Rivals will make it easier for health officials to map exposure to COVID-19
The global threat of the spreading coronavirus pandemic is bringing together fierce mobile computing rivals Apple and Google, which are joining forces to help with the much-needed ability to conduct contact tracing.
The Lowdown: Engineers for both have started working on a project to leverage Bluetooth technology to help people determine if they have been exposed to someone with COVID-19 by tracing the movements of others.
The Details: Apple and Google are taking a two-step approach in developing a program using APIs and other technology to help with contact tracing, while also maintaining a focus on user security and privacy:
> First step: Both companies in May will release APIs that will enable interoperability between iOS and Android devices using apps from public health authorities. Users will be able to download the apps through their vendors’ app stores.
> Second step: In the following months, Apple and Google will jointly build a Bluetooth-based contact tracing platform for both iOS and Android. The platform would enable more people to participate than simply using the APIs and interact more broadly with a wider ecosystem of apps and government health agencies. Both companies will publish information about their work so others can analyze it.
The Impact: Widespread testing for the virus and for antibodies, as well as being able to trace the movements of those who have been infected with COVID-19, is key to understanding the spread of the coronavirus and helping get the economy back on its feet. With the slow response to the pandemic by the country’s leaders, private companies have stepped up to address these issues.
Background: Tectonix GEO, a geospatial data company, last month used its technology in conjunction with X-Mode, a location data company, to trace the movements of people who were in Florida during Spring Break after they left the state and went back to their homes and schools. The project demonstrated the dangers of ignoring social distancing requirements and how quickly the coronavirus can spread when large groups of people get together.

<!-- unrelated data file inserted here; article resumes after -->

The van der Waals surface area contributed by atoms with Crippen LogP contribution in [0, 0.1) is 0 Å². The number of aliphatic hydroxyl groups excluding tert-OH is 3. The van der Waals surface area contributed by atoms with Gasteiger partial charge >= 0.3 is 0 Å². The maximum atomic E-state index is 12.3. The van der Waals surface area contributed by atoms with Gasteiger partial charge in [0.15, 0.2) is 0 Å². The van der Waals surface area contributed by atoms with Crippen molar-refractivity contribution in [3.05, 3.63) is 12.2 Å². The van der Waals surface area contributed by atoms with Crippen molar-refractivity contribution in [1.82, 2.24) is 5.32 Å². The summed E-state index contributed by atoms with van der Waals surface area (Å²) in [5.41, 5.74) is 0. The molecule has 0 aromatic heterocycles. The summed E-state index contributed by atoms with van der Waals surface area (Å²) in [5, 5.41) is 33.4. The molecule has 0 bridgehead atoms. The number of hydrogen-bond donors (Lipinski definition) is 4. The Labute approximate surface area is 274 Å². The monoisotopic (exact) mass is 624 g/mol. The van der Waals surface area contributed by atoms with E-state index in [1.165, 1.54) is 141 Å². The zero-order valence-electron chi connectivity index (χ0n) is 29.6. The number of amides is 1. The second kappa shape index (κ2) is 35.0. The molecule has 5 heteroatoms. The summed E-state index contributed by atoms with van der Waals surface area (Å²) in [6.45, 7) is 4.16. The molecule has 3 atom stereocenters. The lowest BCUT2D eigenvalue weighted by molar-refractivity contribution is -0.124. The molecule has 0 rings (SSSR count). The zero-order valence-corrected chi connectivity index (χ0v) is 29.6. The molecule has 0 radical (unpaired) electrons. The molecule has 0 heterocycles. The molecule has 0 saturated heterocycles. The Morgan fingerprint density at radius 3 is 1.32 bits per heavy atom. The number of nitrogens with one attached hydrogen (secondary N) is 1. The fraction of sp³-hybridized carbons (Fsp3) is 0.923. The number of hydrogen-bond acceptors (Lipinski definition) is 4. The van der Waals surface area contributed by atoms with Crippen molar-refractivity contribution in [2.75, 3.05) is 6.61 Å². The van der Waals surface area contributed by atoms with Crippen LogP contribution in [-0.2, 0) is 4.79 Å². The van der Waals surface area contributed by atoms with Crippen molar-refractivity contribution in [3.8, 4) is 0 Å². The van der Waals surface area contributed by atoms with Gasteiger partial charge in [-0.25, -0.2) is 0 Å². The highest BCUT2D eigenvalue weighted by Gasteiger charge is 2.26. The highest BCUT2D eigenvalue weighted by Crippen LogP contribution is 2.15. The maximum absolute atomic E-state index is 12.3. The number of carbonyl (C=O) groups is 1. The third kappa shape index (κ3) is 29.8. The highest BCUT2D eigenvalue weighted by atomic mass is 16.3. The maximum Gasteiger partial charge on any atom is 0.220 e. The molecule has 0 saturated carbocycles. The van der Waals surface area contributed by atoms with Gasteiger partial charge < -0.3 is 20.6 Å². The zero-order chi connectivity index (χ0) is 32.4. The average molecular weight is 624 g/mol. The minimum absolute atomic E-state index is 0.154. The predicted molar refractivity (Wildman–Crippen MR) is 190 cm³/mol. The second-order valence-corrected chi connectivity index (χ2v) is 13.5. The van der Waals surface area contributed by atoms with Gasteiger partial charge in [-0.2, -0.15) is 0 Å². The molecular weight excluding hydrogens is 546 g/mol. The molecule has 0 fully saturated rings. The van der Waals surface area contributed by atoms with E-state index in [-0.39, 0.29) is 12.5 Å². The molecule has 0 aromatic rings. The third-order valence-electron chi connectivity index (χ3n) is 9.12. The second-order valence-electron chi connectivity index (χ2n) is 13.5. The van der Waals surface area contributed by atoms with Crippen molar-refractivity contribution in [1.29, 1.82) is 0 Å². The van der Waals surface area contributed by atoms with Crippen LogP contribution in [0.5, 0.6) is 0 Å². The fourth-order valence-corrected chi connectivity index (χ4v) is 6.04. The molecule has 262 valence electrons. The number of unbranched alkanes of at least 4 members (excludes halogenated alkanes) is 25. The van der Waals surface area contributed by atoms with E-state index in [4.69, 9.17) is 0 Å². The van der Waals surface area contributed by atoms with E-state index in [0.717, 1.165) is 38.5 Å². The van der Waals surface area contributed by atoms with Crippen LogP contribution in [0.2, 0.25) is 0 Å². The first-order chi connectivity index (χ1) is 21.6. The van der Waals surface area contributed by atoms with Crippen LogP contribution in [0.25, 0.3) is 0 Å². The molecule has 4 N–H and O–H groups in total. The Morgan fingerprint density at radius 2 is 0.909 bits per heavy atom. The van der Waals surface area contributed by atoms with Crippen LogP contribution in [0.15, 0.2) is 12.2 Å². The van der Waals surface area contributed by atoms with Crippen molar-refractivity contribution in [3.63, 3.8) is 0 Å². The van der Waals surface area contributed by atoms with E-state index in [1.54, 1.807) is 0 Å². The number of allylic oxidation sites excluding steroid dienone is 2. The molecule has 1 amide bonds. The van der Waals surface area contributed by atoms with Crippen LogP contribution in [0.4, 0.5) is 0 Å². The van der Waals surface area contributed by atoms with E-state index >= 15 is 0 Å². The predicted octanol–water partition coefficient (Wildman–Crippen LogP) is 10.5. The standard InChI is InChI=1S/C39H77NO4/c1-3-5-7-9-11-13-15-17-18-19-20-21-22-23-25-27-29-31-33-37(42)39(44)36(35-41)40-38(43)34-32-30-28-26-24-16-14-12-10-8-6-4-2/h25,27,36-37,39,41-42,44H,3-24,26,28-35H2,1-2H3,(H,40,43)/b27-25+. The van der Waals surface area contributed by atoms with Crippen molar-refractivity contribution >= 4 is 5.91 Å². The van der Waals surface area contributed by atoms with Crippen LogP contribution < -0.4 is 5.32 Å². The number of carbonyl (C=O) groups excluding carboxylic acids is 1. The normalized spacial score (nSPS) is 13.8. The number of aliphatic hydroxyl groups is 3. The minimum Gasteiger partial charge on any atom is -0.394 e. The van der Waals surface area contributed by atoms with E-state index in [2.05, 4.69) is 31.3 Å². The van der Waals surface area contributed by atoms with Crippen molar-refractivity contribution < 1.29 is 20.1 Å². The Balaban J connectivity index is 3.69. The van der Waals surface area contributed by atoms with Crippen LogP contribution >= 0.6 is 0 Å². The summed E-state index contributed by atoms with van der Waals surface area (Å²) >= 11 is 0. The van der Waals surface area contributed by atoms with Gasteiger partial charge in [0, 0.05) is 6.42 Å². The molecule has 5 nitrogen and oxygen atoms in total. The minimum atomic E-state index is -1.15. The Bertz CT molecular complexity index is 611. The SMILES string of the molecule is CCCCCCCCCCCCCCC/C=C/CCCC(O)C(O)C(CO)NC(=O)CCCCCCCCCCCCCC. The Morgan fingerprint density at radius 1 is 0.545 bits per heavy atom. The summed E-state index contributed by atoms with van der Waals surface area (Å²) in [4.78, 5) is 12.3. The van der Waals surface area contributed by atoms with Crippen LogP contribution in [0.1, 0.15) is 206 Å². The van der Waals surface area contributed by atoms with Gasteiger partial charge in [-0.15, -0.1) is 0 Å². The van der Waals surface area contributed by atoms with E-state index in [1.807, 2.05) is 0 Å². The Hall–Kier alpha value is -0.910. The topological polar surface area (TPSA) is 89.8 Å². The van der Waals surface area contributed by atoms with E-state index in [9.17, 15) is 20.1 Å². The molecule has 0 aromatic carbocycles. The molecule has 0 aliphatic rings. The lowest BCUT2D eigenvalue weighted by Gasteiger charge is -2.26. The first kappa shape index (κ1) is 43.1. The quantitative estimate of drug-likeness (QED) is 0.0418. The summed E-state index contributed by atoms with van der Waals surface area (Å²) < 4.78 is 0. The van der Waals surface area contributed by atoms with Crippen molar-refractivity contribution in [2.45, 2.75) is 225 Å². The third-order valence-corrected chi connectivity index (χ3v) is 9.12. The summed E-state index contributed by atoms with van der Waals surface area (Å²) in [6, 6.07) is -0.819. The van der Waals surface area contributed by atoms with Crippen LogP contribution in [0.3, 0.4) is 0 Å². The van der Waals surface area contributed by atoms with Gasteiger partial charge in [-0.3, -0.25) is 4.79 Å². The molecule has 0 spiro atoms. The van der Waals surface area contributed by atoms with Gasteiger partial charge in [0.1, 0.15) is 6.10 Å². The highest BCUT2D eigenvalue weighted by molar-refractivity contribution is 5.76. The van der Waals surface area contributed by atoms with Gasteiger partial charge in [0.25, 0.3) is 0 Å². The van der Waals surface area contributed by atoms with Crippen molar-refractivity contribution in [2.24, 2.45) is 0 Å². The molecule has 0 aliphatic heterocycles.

In an effort similar to what Apple and Google are doing, MIT this month said it’s using Bluetooth technology for a system that allows a person’s device to transmit a signal to other nearby devices. If a person tests positive for COVID-19, they could upload the list of “chirps” their smartphone had put out over the previous 14 days to a database that others could scan to see if any of those chirps – random strings of numbers – match those picked up by their device. If there’s a match, the person will be notified that they have been exposed and what steps to take next.
The Buzz: “All of us at Apple and Google believe there has never been a more important moment to work together to solve one of the world’s most pressing problems,” Apple officials said in an announcement. “Through close cooperation and collaboration with developers, governments, and public health providers, we hope to harness the power of technology to help countries around the world slow the spread of COVID-19 and accelerate the return of everyday life.”